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09/23/00 11:05am

>{s} is a 2 component vector. s(1)=Sin(Pi x), s(2)=Sin(2 Pi x).
>[B] is a 2 x 2 matrix. [B] is defined as B(1,1)=Integral[(0,1),s(1)*s(1)], B(1,2)=Integral[(0,1),s(1)*s(2)],
>B(2,1)=Integral[(0,1),s(2)*s(1)], B(2,2)=Integral[s(2)*s(2)]. (Please note, I am new to Mathematica and the above equations are not necessarily the way they must be entered, they are only trying to convey the operations without the mathematical symbols)
>For some reason when I define the matrix [B] in this type of fashion and then try to invert it, I recieve the message that [B] is not a square matrix....However, this is not the case....Furthermore, If I actually solve each matrix component as a real number rather than leaving it in the formula form, I can then invert without a problem....The only difference in the output cells of the two forms of the matrix before I attempt to invert them is that the formula version appears as {{{.5 Pi^2},{0}},{{0},{2 Pi^2}}} and the real number version output cell appears as {{.5 Pi^2,0},{0,2 Pi^2}}....Note, the number of brackets seems to be the only difference! Yet one inverts and the other will not.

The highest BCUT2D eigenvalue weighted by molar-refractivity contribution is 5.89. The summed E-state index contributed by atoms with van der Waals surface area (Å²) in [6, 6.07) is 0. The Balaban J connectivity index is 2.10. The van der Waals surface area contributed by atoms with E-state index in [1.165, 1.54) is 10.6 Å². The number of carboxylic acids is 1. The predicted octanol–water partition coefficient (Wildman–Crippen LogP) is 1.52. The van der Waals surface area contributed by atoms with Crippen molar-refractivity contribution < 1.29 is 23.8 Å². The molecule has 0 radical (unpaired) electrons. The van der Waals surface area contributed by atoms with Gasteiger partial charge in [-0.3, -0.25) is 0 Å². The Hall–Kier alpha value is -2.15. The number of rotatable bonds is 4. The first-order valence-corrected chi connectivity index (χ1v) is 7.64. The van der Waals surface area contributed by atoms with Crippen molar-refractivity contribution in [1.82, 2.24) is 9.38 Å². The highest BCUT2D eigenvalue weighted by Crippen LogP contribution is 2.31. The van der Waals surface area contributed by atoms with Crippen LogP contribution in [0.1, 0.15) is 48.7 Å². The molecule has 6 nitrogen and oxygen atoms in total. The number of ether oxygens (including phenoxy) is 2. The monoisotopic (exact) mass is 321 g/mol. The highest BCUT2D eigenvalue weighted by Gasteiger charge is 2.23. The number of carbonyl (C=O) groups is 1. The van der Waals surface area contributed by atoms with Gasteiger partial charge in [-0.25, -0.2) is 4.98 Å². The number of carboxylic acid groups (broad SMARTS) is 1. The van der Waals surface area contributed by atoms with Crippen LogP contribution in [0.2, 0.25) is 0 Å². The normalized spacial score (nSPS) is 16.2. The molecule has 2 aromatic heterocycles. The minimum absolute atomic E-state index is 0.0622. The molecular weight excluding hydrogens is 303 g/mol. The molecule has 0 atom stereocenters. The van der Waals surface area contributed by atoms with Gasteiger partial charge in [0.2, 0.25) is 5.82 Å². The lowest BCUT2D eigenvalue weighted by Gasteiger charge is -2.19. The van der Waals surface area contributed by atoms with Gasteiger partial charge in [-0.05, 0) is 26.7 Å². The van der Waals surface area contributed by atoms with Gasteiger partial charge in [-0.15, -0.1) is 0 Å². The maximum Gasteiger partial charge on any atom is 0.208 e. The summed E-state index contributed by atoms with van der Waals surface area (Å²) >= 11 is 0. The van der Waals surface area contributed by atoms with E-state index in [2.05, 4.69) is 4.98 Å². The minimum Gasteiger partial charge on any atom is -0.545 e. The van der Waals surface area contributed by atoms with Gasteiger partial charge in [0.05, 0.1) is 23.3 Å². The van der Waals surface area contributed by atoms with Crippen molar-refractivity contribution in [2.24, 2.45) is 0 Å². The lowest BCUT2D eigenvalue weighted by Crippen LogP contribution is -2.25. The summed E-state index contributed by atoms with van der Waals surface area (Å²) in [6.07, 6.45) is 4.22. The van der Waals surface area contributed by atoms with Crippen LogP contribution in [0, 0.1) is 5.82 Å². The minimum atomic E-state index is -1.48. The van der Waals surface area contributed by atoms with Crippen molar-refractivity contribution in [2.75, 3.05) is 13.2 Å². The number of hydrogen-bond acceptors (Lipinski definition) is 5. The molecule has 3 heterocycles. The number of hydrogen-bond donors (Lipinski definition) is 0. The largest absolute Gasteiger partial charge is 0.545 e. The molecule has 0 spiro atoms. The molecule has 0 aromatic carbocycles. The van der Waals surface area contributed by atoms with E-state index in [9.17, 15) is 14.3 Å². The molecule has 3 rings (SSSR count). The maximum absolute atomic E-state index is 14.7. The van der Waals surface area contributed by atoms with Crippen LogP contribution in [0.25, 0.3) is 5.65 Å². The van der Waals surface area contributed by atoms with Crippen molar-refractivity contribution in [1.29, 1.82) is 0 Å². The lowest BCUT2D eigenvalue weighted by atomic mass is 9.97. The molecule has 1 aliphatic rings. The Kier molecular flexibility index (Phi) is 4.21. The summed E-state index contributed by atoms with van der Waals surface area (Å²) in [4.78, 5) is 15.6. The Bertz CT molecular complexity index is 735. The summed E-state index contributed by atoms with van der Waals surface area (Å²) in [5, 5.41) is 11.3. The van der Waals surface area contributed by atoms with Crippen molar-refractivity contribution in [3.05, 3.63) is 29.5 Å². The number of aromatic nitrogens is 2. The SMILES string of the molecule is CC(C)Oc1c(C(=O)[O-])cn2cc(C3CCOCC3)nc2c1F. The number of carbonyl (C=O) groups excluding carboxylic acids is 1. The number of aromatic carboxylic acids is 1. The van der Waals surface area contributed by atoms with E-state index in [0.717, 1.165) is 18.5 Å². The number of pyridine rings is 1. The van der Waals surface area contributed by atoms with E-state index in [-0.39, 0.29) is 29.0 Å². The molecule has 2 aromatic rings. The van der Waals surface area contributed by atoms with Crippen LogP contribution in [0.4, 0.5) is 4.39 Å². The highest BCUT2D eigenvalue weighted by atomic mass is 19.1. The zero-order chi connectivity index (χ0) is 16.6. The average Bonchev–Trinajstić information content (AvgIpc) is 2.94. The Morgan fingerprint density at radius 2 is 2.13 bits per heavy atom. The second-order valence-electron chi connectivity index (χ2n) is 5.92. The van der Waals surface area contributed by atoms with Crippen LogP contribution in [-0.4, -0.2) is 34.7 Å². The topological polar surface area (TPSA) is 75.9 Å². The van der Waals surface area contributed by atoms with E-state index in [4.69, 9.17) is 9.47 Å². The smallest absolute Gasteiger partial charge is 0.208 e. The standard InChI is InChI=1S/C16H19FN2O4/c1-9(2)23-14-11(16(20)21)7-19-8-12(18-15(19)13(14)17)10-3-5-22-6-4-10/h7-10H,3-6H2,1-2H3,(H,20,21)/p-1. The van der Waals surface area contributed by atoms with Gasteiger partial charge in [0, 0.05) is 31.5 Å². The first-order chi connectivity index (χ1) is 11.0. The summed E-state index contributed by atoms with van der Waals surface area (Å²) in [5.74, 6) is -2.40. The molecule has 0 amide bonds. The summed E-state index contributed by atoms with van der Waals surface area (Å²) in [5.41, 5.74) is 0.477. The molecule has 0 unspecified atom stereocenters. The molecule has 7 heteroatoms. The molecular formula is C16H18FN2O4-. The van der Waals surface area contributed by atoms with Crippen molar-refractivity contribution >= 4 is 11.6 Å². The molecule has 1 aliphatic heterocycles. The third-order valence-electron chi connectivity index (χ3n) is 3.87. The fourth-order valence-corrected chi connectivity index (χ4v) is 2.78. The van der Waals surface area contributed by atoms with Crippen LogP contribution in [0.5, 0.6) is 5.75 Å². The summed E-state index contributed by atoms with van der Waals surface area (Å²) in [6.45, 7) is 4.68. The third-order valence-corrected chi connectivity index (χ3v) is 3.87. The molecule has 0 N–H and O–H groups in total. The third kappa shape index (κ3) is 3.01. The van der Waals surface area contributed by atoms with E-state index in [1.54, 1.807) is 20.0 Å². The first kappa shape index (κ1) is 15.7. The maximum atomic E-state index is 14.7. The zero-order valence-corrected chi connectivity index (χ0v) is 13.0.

Of course the number of brackets will make a difference. Look at the Dimensions of each list:

In[12]:= Dimensions[{{{.5 Pi^2}, {0}}, {{0}, {2 Pi^2}}}]
Out[12]= {2, 2, 1}

In[13]:= Dimensions[{{.5 Pi^2, 0}, {0, 2 Pi^2}}]
Out[13]= {2, 2}

You don't include the code that generates the first list so I can not suggest changes prior to the final output, however one way to fiddle with the output to get a 2 by 2 matrix is:

In[17]:= templist = Flatten[{{{0.5*Pi^2}, {0}}, {{0}, {2*Pi^2}}}]
Out[17]= {4.934802200544679, 0, 0, 2*Pi^2}

In[18]:= Partition[templist, 2]
Out[18]= {{4.934802200544679, 0}, {0, 2*Pi^2}}

Tom Zeller
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Subject (listing for 'Inverting a matrix of formulas')
Author Date Posted
Inverting a matrix of formulas Rick Hladik 09/23/00 10:57am
Re: Inverting a matrix of formulas Forum Modera... 09/23/00 11:05am
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